As mentioned in the previous sections, we defined a drilling path in the virtual environment and asked six volunteers to drill through that path. As shown in Figure 8, haptic force feedback (Figure 8A), positions (Figure 8B), bone's layers (Figure 8D), depth of penetration (Figure 8E), and drill's temperature (Figure 8F) are the features of the dataset; “Drill's status” (Figure 8C) has not been involved in the dataset, though its correlation with drill temperature is comparable in the figure. This figure represents a time window of captured data from all sensors with 1,000 data records. The values corresponding to force feedback (Figure 8A), positions (Figure 8B), and penetration depth (Figure 8E) has been normalized; in other subplots, 0 means “deactivated” and 1 indicates “activated.” For better visualization, the subplot related to bone's layers (Figure 8D) illustrates the presence of the drill's tip in different layers within a sequence of data with 30 records.

FIGURE 8
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Figure 8. The diagram shows the data captured from different sources in a window of 1,000 data samples. Panels (A,B) show the force feedback and positions, receptively. They have been plotted in 3 dimension (x, y, and z). In addition, all values corresponding to force feedback, positions, drill's temperature (F), and penetration depth (E) have been normalized (between 0 and 1). Also, for both drilling status (C) and bone's layers (D), 0 denotes “inactivated” and 1 means “activated.” Panel (D) illustrates the layer of the bone, in which drill is located. For a better visualization in this subplot, the 30 first data corresponding to the aforementioned window are plotted.

riR9 is defined as the ith record of the prepared dataset, which is sorted by time. To convert the dataset records to a compatible format for an unrolled network, a modification is needed in such a way that every input in time instant t should be a set of e previous data records. Accordingly, the new dataset contains the records as follows:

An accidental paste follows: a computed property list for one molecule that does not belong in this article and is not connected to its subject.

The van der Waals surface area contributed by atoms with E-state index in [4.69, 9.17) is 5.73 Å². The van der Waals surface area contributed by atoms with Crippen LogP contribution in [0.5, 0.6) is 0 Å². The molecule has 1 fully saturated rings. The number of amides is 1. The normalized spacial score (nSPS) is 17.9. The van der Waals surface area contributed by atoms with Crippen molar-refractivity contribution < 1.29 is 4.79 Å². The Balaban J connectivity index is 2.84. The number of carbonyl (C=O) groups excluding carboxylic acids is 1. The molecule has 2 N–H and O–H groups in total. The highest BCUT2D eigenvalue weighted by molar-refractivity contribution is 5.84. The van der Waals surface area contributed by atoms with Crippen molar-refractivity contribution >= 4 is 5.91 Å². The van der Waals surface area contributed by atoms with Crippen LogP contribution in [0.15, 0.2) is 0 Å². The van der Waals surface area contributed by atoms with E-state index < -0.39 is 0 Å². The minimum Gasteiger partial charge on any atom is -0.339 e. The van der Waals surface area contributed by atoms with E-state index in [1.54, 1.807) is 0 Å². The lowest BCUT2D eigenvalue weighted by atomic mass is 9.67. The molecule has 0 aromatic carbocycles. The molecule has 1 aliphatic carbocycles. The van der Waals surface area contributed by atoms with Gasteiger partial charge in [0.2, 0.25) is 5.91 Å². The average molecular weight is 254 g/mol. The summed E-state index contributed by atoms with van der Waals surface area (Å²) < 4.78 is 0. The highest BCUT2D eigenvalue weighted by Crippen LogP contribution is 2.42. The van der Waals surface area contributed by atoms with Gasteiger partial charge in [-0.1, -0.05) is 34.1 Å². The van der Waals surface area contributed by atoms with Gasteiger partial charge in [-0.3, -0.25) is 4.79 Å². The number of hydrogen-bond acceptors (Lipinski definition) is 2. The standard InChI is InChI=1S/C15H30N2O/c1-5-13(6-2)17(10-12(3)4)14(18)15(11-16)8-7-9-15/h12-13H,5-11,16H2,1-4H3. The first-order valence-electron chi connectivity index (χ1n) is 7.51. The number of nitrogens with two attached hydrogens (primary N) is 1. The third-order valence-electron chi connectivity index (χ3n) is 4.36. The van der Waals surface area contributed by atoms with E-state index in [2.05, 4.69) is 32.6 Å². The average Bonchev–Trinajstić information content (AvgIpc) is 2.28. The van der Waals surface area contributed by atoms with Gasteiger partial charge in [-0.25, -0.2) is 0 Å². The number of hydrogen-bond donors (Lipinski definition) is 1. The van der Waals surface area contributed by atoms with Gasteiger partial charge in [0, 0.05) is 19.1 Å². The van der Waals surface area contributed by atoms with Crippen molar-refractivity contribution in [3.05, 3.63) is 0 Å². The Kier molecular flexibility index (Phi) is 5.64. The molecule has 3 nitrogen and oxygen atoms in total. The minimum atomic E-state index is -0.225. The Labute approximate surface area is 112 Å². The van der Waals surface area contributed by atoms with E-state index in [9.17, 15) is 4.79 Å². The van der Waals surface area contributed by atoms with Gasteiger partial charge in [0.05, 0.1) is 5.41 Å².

nd={rn1=r1:e,rn2=r2:e+1,,rni=ri:e+i-1}    (9)

where rniRe×n, e is the time step and t = lde + 1 (ld is the length of dataset before conversion). It is worth to point that every input sample rni that encompasses data corresponding to e previous data should be mapped to the output space of e + 1. In this work, the dataset explained in section 2.2 was converted to the new format with the time step e = 20 with the aim of being compatible with the training phase. In fact, the system produced haptic force feedback in the current time using 20 previous data samples. Eventually, the dataset was divided into training and test sets without shuffling (Table 1).

TABLE 1
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Table 1. The result obtained from different configurations of the DNN.

3.2. Result and Discussion

We complied a dataset containing the demonstrations of six volunteers during accomplishing a drilling task. These data are regarded as the reference behaviors for the input in the training phase. The DHG is supposed to mimic the gestures and act as a professional surgeon in that specific task. In other words, the DHG predicts appropriate force feedback signals in every time instant t. The more accurate prediction on the force feedback causes to obtain the more authentic discrepancy between the gestures of novices and experts (Figure 1). For better clarification, there are two types of signal: haptic force feedback and haptic guidance force. The DHG learns how to anticipate the haptic force feedback in different situations. In fact, it assumes that if the DHG is capable of imitating the reference force feedback properly, then it is possible to make a meaningful haptic guidance by extracting the difference between the output of the DHG and the emitted force feedback, while a user (novice) performs a task.

Hence, we set four different configurations of the DHG so as to evaluate the performance of predictions. Table 1 represents the throughput of models. Also, we reproduced the proposed architecture of the LSTM in Khatami et al. (2017) in order to compare the DHG with one of the latest work in the literature. All configurations consumed a same training and test set and the networks were unrolled in 20 time steps with 50 samples of data in each data batch. The size of memory or neurons for the LSTM units is listed for every configuration. Moreover, all configurations were trained in 10,000 epochs and the learning rate was 0.004.